Pattara Aiyarak

Work place: Department of Computer Science, Faculty of Science Prince of Songkla University, Hat Yai, 90110, Thailand



Research Interests: Human-Computer Interaction, Computer systems and computational processes, Computational Learning Theory, Pattern Recognition


Pattara Aiyarak, is a computer and technology enthusiast. He received degrees in various fields such as bachelor’s degrees in economics, Banking and Finance, Physics and, of course, Ph.D. in Physics (Telecommunications). His background reflects his broad research interest in several areas. He recently works as an assistant professor in the department of Computer Science, Faculty of Science, Prince of Songkla University. He has supervised several postgraduate students in Forensic Science, MIS, Physics and Computer Science.

Author Articles
A Cyclic Attribution Technique Feature Selection Method for Human Activity Recognition

By Win Win Myo Wiphada Wettayaprasit Pattara Aiyarak

DOI:, Pub. Date: 8 Oct. 2019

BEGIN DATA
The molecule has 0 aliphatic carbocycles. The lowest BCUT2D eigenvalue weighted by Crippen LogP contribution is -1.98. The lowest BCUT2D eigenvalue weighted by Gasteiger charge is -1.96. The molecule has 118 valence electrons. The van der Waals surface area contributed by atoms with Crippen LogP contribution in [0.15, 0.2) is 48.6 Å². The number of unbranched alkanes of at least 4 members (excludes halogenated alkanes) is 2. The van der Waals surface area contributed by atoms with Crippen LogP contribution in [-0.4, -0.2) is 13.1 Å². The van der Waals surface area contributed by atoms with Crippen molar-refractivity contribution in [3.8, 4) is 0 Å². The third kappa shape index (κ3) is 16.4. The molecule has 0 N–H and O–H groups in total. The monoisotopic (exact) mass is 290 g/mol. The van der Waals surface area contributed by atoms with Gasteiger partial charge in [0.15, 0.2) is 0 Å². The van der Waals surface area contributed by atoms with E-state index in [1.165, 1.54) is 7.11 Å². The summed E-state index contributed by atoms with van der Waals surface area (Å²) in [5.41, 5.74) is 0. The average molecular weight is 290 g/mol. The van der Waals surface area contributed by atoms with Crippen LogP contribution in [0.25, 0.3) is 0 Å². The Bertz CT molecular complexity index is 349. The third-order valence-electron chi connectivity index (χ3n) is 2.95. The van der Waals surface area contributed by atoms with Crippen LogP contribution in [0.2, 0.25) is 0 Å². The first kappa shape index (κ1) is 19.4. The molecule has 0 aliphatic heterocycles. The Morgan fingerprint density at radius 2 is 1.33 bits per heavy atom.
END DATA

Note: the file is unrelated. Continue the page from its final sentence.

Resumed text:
Feature selection is a technique of selecting the most important features for predictive model construction. It is a key component in machine learning for many pattern recognition applications. The primary objective of this paper is to create a more precise system for Human Activity Recognition (HAR) by identifying the most appropriate features. We propose a Cyclic Attribution Technique (CAT) feature selection technique for recognition of human activity based on group theory and the fundamental properties of the cyclic group. We tested our model on UCI-HAR dataset focusing on six activities. With the proposed method, 561 features could be reduced to 63. Using an Artificial Neural Network (ANN), we compared performances of our new dataset with selected features and the original dataset classifier. Results showed that the model could provide an excellent overall accuracy of 96.7%. The proposed CAT technique can specify high-quality features to the success of HAR with ANN classifier. Two benefits support this technique by reducing classification overfitting and training time.

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